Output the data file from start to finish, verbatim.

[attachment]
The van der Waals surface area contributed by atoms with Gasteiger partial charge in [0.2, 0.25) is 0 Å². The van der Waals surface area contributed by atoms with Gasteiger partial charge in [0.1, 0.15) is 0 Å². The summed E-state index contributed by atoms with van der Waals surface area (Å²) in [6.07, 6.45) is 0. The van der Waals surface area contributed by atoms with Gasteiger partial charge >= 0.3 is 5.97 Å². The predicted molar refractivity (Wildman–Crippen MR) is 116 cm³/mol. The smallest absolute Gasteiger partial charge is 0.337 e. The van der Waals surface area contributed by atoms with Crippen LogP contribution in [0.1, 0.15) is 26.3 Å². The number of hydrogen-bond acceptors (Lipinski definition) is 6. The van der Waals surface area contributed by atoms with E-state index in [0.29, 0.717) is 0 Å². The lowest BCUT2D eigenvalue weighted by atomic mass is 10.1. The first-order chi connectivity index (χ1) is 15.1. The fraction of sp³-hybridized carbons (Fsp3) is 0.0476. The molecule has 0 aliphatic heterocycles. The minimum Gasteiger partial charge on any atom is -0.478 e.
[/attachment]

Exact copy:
The van der Waals surface area contributed by atoms with Gasteiger partial charge in [0.2, 0.25) is 0 Å². The van der Waals surface area contributed by atoms with Gasteiger partial charge in [0.1, 0.15) is 0 Å². The summed E-state index contributed by atoms with van der Waals surface area (Å²) in [6.07, 6.45) is 0. The van der Waals surface area contributed by atoms with Gasteiger partial charge >= 0.3 is 5.97 Å². The predicted molar refractivity (Wildman–Crippen MR) is 116 cm³/mol. The smallest absolute Gasteiger partial charge is 0.337 e. The van der Waals surface area contributed by atoms with Crippen LogP contribution in [0.1, 0.15) is 26.3 Å². The number of hydrogen-bond acceptors (Lipinski definition) is 6. The van der Waals surface area contributed by atoms with E-state index in [0.29, 0.717) is 0 Å². The lowest BCUT2D eigenvalue weighted by atomic mass is 10.1. The first-order chi connectivity index (χ1) is 15.1. The fraction of sp³-hybridized carbons (Fsp3) is 0.0476. The molecule has 0 aliphatic heterocycles. The minimum Gasteiger partial charge on any atom is -0.478 e.